As his mother, brother and lawyer accused the U.S. government of torture, convicted al-Qaida recruit Jose Padilla said nothing as the one-time Broward County resident waited Tuesday for a Miami federal judge to give him a longer prison sentence.
U.S. District Judge Marcia Cooke cut Padilla a break, of sorts, giving the one-time “enemy combatant” a new 21-year sentence rather than the 30-year term sought by federal prosecutors.
While tacking on an additional 3 1/2 years to his original sentence, Cooke acknowledged Padilla’s mistreatment in a South Carolina Naval brig where he was held after his arrest in 2002. “I was then, and am now, dismayed by the harshness of Mr. Padilla’s prior confinement,” said the judge, who was ordered by a federal appeals court to stiffen his sentence.
Both Padilla’s mother and brother spoke of his alleged mistreatment at the hands of the U.S. government, saying he is so psychologically damaged he cannot communicate with anyone.
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“Jose’s mind is gone already,” Estella Lebron told the judge. “I don’t know if it’s ever going to come back. ... I hope this never happens to another American citizen again.”
Padilla’s brother, Tomas Texidor, said he had looked up to Padilla as a “role model” and “father figure,” but now felt like he was living in a “bad dream” since his older brother’s imprisonment on terrorism charges.
“I have never seen a U.S. citizen go through this kind of treatment in his own country,” Texidor said. “The isolation itself is torture.”
Three years ago, the federal appeals court found that Cooke had not given enough weight to Padilla’s criminal history before he traveled overseas to train with the al-Qaida terrorist group in the run-up to the Sept. 11, 2001 terrorist attacks. In 2008, the judge sentenced the 43-year-old U.S. citizen to nearly 17 1/2 years after his trial conviction of conspiring to provide material support to foreign terrorists.
In effect, the judge crafted a new sentence that added the detention time — 3 1/2 years — that Padilla had already served at the Naval brig in South Carolina after his arrest in 2002. Cooke had cut that time from his original prison sentence.
In the post-9/11 era, Padilla’s terrorism case ranks among the most notorious. He was among the first U.S. citizens to be detained as an enemy combatant without being charged by the Bush administration. He was eventually transferred from military custody to a civilian criminal trial in Miami federal court.
In early 2006, Padilla was flown in a military jet from South Carolina to Homestead Air Reserve Base, then taken by helicopter to Watson Island. With a Blackhawk copter flying cover, a convoy of U.S. marshals and Highway Patrol troopers raced him to the Federal Detention Center in downtown Miami.
His dramatic transfer came after the U.S. Supreme Court ordered that Padilla — who federal officials say plotted with al-Qaida to detonate a radioactive “dirty bomb” somewhere on American soil — be released from the South Carolina Naval brig. Despite that notoriety, Padilla was never charged with the alleged domestic terrorism plot.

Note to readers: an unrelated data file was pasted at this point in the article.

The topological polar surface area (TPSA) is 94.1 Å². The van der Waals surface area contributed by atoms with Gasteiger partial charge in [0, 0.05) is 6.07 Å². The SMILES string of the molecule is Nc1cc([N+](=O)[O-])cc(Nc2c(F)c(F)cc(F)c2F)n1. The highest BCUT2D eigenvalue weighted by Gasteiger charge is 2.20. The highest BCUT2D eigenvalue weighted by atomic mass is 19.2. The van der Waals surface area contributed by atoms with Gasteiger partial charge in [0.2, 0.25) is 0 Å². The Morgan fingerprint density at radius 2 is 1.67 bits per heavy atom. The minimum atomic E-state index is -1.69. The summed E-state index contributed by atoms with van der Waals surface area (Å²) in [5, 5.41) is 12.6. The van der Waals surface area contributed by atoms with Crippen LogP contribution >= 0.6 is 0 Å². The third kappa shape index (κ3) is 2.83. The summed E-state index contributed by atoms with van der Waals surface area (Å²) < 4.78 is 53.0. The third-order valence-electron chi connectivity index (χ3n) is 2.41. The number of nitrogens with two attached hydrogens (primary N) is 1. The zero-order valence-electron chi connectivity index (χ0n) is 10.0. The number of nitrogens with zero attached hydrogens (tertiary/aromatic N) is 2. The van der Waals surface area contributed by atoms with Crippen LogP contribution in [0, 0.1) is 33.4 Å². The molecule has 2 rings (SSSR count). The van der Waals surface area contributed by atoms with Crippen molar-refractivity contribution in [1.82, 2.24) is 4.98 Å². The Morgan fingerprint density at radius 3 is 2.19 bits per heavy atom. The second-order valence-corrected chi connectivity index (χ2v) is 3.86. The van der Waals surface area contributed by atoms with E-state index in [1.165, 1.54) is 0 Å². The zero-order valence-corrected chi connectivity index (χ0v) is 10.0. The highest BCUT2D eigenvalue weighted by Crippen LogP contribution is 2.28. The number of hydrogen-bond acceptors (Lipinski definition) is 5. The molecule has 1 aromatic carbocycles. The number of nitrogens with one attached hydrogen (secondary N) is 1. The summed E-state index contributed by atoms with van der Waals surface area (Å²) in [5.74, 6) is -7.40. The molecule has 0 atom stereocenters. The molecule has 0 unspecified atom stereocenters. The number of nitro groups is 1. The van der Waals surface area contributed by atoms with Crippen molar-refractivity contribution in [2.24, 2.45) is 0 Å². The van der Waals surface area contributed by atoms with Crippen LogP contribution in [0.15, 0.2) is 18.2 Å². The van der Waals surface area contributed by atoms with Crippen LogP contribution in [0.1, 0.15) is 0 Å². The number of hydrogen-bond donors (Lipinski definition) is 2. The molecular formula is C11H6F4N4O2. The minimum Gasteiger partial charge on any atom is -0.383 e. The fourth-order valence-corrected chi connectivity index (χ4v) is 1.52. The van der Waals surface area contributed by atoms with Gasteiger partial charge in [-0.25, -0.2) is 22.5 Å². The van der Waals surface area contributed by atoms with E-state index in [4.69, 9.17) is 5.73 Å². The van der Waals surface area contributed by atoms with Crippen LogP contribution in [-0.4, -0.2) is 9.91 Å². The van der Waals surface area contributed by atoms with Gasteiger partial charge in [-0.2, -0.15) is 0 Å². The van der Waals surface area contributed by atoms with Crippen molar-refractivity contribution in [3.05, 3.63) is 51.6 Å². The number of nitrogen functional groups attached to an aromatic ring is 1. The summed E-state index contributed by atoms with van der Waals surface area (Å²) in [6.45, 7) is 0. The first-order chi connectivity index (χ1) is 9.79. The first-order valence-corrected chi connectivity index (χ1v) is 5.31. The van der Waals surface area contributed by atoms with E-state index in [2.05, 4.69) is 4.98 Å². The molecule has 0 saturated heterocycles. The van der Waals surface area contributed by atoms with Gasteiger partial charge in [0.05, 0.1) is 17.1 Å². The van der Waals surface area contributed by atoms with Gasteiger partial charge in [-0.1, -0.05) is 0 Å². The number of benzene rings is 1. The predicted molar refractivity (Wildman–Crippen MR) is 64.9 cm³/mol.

At Tuesday’s hearing, Padilla’s defense attorney argued that the former enemy combatant has been subject to isolation, torture and interrogation during his 12 years of military detention and federal imprisonment in the United States.
“He has sunk into a pit of hopelessness and despair,” Federal Public Defender Michael Caruso told the judge, as he asked for a 21-year sentence for Padilla. He faced the possibility of a 30-year prison term, which was sought by federal prosecutors Brian Frazier and Ricardo Del Toro.
Under a deal between both sides, the U.S. attorney's office agreed not to seek a life sentence for Padilla's 2007 conviction of providing material support to terrorists overseas, which is allowed under federal sentencing guidelines. In exchange, Padilla's attorney didn’t disclose any evidence obtained from a subpoena for government records of his detention in the South Carolina Naval brig.
Caruso asserted that Padilla was repeatedly tortured during interrogations and held in confinement at the brig. After his sentencing in Miami, Padilla was sent to the Supermax prison in Florence, Colo., where he was held in isolation almost all day. Since the fall of 2012, he has been held at the Miami federal detention center awaiting his resentencing.
In 2011, the 11th U.S. Circuit Court of Appeals in Atlanta ruled that Padilla should not receive credit for the 3 1/2 years he had served in the brig. The appellate court said he should receive harsher punishment reflecting his extensive criminal record, and that Cooke “unreasonably discounted” Padilla's criminal history before lowering a potential 30-year-to-life sentence.
Padilla, born in New York to Puerto Rican parents, was a former Chicago gang member with 17 arrests and a manslaughter conviction before moving to the Fort Lauderdale area and becoming a recruit for al-Qaida, according to federal prosecutors.